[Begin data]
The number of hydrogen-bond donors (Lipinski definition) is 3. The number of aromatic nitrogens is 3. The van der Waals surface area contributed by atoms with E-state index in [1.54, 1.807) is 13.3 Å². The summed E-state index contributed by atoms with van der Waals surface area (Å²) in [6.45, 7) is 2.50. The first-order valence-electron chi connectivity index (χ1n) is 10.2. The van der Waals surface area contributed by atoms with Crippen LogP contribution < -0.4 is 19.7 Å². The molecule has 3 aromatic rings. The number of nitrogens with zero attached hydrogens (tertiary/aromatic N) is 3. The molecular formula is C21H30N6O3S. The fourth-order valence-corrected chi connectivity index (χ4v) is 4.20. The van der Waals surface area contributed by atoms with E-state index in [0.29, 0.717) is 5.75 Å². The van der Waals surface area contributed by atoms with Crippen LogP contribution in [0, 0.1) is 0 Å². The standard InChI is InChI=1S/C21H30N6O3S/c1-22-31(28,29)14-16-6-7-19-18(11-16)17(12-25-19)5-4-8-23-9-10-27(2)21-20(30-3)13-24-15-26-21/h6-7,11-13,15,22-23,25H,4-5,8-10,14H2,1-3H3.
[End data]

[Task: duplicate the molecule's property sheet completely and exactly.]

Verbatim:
The number of hydrogen-bond donors (Lipinski definition) is 3. The number of aromatic nitrogens is 3. The van der Waals surface area contributed by atoms with E-state index in [1.54, 1.807) is 13.3 Å². The summed E-state index contributed by atoms with van der Waals surface area (Å²) in [6.45, 7) is 2.50. The first-order valence-electron chi connectivity index (χ1n) is 10.2. The van der Waals surface area contributed by atoms with Crippen LogP contribution < -0.4 is 19.7 Å². The molecule has 3 aromatic rings. The number of nitrogens with zero attached hydrogens (tertiary/aromatic N) is 3. The molecular formula is C21H30N6O3S. The fourth-order valence-corrected chi connectivity index (χ4v) is 4.20. The van der Waals surface area contributed by atoms with E-state index in [0.29, 0.717) is 5.75 Å². The van der Waals surface area contributed by atoms with Crippen LogP contribution in [0, 0.1) is 0 Å². The standard InChI is InChI=1S/C21H30N6O3S/c1-22-31(28,29)14-16-6-7-19-18(11-16)17(12-25-19)5-4-8-23-9-10-27(2)21-20(30-3)13-24-15-26-21/h6-7,11-13,15,22-23,25H,4-5,8-10,14H2,1-3H3.